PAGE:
[R-SIG-Finance] sufficient n for a binomial option pricing model

Smith, Dale Dale.Smith at fiserv.com
Thu Sep 6 16:40:35 CEST 2012

One way to terminate is to look at the consecutive differences between
the averages and terminate if the difference is less than your
tolerance. However, you should guard against the case where the
consecutive differences are never less than the tolerance. In this case,
just put in a maximum number of steps n and log the last average, the
number of steps, and a message. This allows the user to determine
whether they want to accept or reject the result.

Dale Smith, Ph.D.
Senior Financial Quantitative Analyst
Risk & Compliance
107 Technology Park
Norcross, GA 30092
Office: 678-375-5315
Mail: dale.smith at fiserv.com

-----Original Message-----
From: r-sig-finance-bounces at r-project.org
[mailto:r-sig-finance-bounces at r-project.org] On Behalf Of J Toll
Sent: Thursday, September 06, 2012 10:25 AM
To: r-sig-finance at r-project.org
Subject: [R-SIG-Finance] sufficient n for a binomial option pricing


I have a question regarding the selection of n, the number of time
steps, in a binomial option pricing model.  I suppose my question is not
strictly related to R.  As larger values should be more accurate, what
I've read on the subject simply suggests that you use a sufficiently
large value for your purposes.  So I've been trying to evaluate what is
a sufficiently large value of n for my purposes.  Is there any rule of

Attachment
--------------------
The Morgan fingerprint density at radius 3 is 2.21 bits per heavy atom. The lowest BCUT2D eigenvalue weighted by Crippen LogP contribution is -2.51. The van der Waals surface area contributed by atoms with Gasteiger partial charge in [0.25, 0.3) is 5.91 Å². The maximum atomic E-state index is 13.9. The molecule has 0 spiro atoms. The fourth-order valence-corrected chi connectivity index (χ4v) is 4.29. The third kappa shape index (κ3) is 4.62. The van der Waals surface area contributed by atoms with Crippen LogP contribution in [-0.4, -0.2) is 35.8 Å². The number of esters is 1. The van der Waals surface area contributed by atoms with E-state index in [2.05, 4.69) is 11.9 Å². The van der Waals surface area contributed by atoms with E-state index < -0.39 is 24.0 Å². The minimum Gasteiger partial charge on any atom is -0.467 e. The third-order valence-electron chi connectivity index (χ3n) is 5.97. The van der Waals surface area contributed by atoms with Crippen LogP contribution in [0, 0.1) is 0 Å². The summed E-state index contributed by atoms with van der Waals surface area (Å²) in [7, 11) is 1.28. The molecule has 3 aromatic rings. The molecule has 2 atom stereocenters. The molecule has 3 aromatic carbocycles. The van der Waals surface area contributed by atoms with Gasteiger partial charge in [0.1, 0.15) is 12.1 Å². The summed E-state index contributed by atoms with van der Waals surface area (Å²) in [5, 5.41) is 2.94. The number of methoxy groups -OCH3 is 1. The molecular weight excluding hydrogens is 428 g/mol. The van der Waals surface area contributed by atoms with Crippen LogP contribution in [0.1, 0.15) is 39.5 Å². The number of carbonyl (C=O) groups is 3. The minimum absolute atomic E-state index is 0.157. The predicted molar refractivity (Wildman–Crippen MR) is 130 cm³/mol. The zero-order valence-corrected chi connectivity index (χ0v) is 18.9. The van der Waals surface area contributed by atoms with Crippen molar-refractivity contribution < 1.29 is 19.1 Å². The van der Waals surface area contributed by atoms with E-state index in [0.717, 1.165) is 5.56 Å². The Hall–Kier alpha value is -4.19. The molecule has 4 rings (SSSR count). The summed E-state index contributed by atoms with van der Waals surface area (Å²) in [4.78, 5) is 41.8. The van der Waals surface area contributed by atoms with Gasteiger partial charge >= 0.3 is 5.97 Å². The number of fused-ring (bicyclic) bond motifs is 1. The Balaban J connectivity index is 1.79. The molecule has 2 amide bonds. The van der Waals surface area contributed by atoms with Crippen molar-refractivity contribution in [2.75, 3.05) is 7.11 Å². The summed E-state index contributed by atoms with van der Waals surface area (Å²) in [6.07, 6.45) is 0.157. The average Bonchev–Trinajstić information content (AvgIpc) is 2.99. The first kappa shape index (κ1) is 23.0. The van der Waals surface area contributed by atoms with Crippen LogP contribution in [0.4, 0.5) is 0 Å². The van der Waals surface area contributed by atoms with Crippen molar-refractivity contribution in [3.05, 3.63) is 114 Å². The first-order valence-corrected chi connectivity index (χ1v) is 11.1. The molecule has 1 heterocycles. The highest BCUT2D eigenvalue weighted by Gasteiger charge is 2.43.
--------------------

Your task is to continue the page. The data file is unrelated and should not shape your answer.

thumb regarding the value of n?

When using the fOptions package CRRBinomialTreeOption function, with
varying n, the price oscillates back and forth converging on a price.
This can be clearly seen through plotting.


x <- function(n) {

  CRRBinomialTreeOption(TypeFlag = "ca",
                        S = 50,
                        X = 50,
                        Time = 1/12,
                        r = 0.02,
                        b = 0.02,
                        sigma = 0.18,
                        n = n)@price

y <- sapply(1:100, x)               # mean(y) == 1.079693

Given this oscillation, my question is whether it would be "better" to
compute two prices using two smaller, consecutive values of n rather
than one large value?  Or is there some other better way?

For example, using n =1000 or 1001, the option prices are within 5
hundredths of a cent, but the calculation is extremely slow for either.

x(1000)                                    # 1.077408
x(1001)                                    # 1.077926

mean(sapply(1000:1001, x))      # 1.077667

Comparatively, taking the mean of n= 40 and 41 yields a value very close
to the middle of the range, yet is much faster.

mean(sapply(40:41, x))             # 1.0776

It seems like averaging two smaller, consecutive values of n is
basically as accurate and far faster than using large values of n.  I
was hoping someone might have some insight into why this might or might
not be a valid approach.  Thanks.


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